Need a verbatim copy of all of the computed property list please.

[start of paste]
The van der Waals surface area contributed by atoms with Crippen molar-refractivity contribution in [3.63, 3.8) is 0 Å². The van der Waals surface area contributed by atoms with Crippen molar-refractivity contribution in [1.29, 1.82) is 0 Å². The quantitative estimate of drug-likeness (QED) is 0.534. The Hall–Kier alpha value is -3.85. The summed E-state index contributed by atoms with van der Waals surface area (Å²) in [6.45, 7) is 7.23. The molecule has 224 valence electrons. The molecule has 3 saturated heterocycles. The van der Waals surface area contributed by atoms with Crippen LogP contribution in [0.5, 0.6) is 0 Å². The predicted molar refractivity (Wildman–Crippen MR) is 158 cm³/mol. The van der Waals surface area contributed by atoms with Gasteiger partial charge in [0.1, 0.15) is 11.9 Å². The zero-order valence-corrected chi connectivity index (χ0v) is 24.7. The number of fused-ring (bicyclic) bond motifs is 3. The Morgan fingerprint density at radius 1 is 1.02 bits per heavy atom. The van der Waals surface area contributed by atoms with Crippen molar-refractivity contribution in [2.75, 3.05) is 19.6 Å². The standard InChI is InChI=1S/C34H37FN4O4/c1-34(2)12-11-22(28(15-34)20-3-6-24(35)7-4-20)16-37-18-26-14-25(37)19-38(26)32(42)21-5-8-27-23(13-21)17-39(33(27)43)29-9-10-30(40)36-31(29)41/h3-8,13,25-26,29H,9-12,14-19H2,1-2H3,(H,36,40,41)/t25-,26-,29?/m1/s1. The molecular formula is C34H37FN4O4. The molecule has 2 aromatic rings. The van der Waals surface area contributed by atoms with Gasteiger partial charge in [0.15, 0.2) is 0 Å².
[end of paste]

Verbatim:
The van der Waals surface area contributed by atoms with Crippen molar-refractivity contribution in [3.63, 3.8) is 0 Å². The van der Waals surface area contributed by atoms with Crippen molar-refractivity contribution in [1.29, 1.82) is 0 Å². The quantitative estimate of drug-likeness (QED) is 0.534. The Hall–Kier alpha value is -3.85. The summed E-state index contributed by atoms with van der Waals surface area (Å²) in [6.45, 7) is 7.23. The molecule has 224 valence electrons. The molecule has 3 saturated heterocycles. The van der Waals surface area contributed by atoms with Crippen LogP contribution in [0.5, 0.6) is 0 Å². The predicted molar refractivity (Wildman–Crippen MR) is 158 cm³/mol. The van der Waals surface area contributed by atoms with Gasteiger partial charge in [0.1, 0.15) is 11.9 Å². The zero-order valence-corrected chi connectivity index (χ0v) is 24.7. The number of fused-ring (bicyclic) bond motifs is 3. The Morgan fingerprint density at radius 1 is 1.02 bits per heavy atom. The van der Waals surface area contributed by atoms with Crippen molar-refractivity contribution in [2.75, 3.05) is 19.6 Å². The standard InChI is InChI=1S/C34H37FN4O4/c1-34(2)12-11-22(28(15-34)20-3-6-24(35)7-4-20)16-37-18-26-14-25(37)19-38(26)32(42)21-5-8-27-23(13-21)17-39(33(27)43)29-9-10-30(40)36-31(29)41/h3-8,13,25-26,29H,9-12,14-19H2,1-2H3,(H,36,40,41)/t25-,26-,29?/m1/s1. The molecular formula is C34H37FN4O4. The molecule has 2 aromatic rings. The van der Waals surface area contributed by atoms with Gasteiger partial charge in [0.15, 0.2) is 0 Å².